Woman starts own EMS company
WHEN ambulances wouldn’t respond to calls in this community, one woman started her own EMS Company.
No day is the same for Evalyne Nyangweso, entrepreneur and owner of an ambulance service dedicated to an unforgiving community prone to poor health, disease and high crime rates.
Operating in Kibera, Africa’s largest informal settlement, where traditional ambulances daren’t go and even police tread carefully, Nyangweso and her crew are the first responders to medical emergencies.
From domestic violence to gang rape, rapid response paramedics encounter extremes. Punctuality and compassion are key, and failure can result in being pelted with stones by frustrated bystanders.
It’s not a job for the faint-hearted.
Despite this, Nyangweso remains dedicated and on-call 24/7 to 250 000 of Kenya’s poorest people. In the little spare time she has, she advertises, handing out calling cards in hospitals and churches and posting stickers around Kibera.
Her company, Rapid Response, is now in its third year. Nyangweso came up with the idea after she was made redundant from Nairobi’s St Mary’s Mission Hospital.
Nyangweso and her husband are both trained nurses, with children aged nine, 14 and 19, for whom they have high hopes.
“It’s a medical family. I like it and would like them to be in the same field. If not the ambulance [service], maybe doctors or surgeons,” she says.
She knew the Red Cross were struggling to cope with demand in Kibera. After completing a paramedic course, she bought a fully equipped ambulance and a second compact vehicle to negotiate the narrow dirt tracks. Both were second-hand.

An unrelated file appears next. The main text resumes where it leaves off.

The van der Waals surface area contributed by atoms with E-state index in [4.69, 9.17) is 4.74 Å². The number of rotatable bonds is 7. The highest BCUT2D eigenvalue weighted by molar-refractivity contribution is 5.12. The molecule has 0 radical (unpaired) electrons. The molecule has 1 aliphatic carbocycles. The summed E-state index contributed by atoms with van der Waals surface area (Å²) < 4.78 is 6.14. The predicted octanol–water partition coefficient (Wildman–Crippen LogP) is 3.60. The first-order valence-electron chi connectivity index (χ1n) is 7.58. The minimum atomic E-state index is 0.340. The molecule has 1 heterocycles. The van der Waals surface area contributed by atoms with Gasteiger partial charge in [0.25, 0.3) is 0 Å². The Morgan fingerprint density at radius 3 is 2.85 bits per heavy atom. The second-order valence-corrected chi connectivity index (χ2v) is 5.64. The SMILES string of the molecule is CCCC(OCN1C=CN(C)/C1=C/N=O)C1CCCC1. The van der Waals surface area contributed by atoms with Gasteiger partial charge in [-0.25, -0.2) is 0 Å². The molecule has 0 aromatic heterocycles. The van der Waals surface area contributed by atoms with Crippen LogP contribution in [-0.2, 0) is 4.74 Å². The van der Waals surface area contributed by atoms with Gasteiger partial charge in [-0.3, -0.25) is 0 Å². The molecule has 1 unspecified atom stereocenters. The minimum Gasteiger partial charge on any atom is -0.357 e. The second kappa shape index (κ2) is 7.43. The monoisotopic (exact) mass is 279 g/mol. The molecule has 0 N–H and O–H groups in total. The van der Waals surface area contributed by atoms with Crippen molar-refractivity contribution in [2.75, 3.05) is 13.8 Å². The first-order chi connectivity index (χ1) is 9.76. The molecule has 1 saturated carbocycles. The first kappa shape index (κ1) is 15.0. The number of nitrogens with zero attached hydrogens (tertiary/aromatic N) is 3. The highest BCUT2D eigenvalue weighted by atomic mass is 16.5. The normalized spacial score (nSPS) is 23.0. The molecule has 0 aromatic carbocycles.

Next, she recruited staff: Timon and George, trained emergency vehicle drivers, and Winnie, a Red Cross-trained paramedic.
The next challenge was communication.
With no hi-tech call centre, Nyangweso uses her own mobile, juggling business and personal calls. She hopes one day she will make enough money for a second phone, as her current one has a broken screen.
“We collected a pregnant woman from Kibera and delivered her to hospital but her child died. She had no phone and wanted to ring her husband to ask him to take the child to the mortuary, as the hospital won’t do this without payment,” Nyangweso explains.
“I lent her my phone. Carried away by emotions, she threw it, damaging the screen. She had no money to pay for it or the ambulance journey. There was nothing I could do.”
Kenya’s health service is not free and the briefest contact with a medical practitioner is met with a demand for payment.
“With most clients, we simply agree on a figure. Within Nairobi, we’re supposed to charge 5 000 shillings [R720] for each trip. In Kibera, they cannot afford that, so I charge between 3 000 and 3 500 shillings [R430 to 500] depending on the strength of their family. We won’t refuse someone in need because they don’t have money,” she says.
“Some patients don’t pay. They promise and don’t honour it.”